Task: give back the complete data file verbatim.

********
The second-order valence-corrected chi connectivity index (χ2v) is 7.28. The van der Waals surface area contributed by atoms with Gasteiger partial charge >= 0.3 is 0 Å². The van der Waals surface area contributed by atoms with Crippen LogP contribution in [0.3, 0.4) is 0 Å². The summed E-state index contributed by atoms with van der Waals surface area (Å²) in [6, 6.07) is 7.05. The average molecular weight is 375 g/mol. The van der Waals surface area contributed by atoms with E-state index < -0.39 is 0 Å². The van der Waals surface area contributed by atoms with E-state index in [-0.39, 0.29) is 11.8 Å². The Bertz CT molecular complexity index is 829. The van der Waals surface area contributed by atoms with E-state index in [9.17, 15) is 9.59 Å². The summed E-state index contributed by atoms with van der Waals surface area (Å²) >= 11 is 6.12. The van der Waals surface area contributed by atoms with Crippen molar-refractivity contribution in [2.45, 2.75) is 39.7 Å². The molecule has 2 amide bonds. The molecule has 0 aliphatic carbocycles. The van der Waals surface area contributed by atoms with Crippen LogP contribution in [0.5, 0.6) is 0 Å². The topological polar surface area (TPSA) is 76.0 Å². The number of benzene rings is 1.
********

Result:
The second-order valence-corrected chi connectivity index (χ2v) is 7.28. The van der Waals surface area contributed by atoms with Gasteiger partial charge >= 0.3 is 0 Å². The van der Waals surface area contributed by atoms with Crippen LogP contribution in [0.3, 0.4) is 0 Å². The summed E-state index contributed by atoms with van der Waals surface area (Å²) in [6, 6.07) is 7.05. The average molecular weight is 375 g/mol. The van der Waals surface area contributed by atoms with E-state index < -0.39 is 0 Å². The van der Waals surface area contributed by atoms with E-state index in [-0.39, 0.29) is 11.8 Å². The Bertz CT molecular complexity index is 829. The van der Waals surface area contributed by atoms with E-state index in [9.17, 15) is 9.59 Å². The summed E-state index contributed by atoms with van der Waals surface area (Å²) >= 11 is 6.12. The van der Waals surface area contributed by atoms with Crippen molar-refractivity contribution in [2.45, 2.75) is 39.7 Å². The molecule has 2 amide bonds. The molecule has 0 aliphatic carbocycles. The van der Waals surface area contributed by atoms with Crippen LogP contribution in [0.5, 0.6) is 0 Å². The topological polar surface area (TPSA) is 76.0 Å². The number of benzene rings is 1.